A brain tumour is the growth of abnormal cells in the brain. When most normal cells grow old or get damaged, they die, and new cells take their place. Sometimes, this process goes wrong. New cells form when the body does not need them, and old or damaged cells do not die as they should. The buildup of extra cells often forms a mass of tissue called a growth or tumour.
A primary brain tumour has grown within the brain from cells present in the normal brain. They can arise from any cell type but most commonly arise from supporting cells (glial cells) rather than the neurones themselves. These tumours are called gliomas.
A secondary brain tumour (metastasis) is a tumour growing within the brain that has arisen from the spread of a malignant tumour (cancer) elsewhere in the body. These tumours have formed from cells that have broken away from the primary tumour and have spread in the bloodstream to the brain. The common primary source is a lung or breast cancer, but they can arise from bowel, kidney, skin and other cancers.
The pituitary is a gland about the size of a pea and is located towards the base of the brain. It is found behind the nose and the sphenoid sinus (air space behind the face), right below another important and related structure called the hypothalamus.
Skull base tumours are tumours present at the base of the skull. They may be malignant or benign. The treatment involves surgery, radiation therapy, chemotherapy either alone or in combination. Their location makes it difficult to access them for removal through surgery.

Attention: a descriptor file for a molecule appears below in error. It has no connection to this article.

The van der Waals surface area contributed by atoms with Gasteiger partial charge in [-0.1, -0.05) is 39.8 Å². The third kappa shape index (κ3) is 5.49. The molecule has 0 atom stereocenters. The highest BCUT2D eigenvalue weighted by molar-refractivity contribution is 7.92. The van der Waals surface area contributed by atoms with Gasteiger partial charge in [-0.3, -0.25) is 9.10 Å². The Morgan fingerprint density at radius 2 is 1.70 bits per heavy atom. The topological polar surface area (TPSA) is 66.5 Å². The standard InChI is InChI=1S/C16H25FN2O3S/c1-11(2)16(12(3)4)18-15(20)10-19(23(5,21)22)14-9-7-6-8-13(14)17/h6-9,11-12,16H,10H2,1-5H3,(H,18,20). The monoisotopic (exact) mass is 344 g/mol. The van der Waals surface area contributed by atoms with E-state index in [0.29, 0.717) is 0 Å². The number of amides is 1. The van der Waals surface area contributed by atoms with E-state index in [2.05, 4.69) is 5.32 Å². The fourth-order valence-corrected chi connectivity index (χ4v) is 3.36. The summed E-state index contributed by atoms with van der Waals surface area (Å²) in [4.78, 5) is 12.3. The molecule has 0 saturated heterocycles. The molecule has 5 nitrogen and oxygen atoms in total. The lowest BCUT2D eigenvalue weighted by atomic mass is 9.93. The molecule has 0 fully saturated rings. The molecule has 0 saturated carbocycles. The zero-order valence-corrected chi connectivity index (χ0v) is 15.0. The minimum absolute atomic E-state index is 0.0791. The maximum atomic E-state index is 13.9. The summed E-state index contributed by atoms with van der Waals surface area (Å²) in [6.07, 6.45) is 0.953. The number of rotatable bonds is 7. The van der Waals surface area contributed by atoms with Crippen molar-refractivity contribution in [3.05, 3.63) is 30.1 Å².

Hydrocephalus occurs when excessive cerebrospinal fluid accumulates in the brain. The name originated from the Greek words ‘hydro’ for water and ‘cephalus’ for head. This is a relatively more common problem in the paediatric age group but adults acquire hydrocephalus as a result of accidents, tumours, bleeding or infection.
A meningioma is a tumour that has grown from the tissues that line the brain, called meninges. The vast majority of meningiomas are entirely benign (WHO grade I) and usually grow as a lump compressing the adjacent brain. Occasionally they may also invade the skull bone and they may compress or wrap themselves around blood vessels or nerves in the head. They produce symptoms like other brain tumours.
Chiari malformation is a condition in which brain tissue extends into your spinal canal. It occurs when part of your skull is abnormally small or misshapen, pressing on your brain and forcing it downward.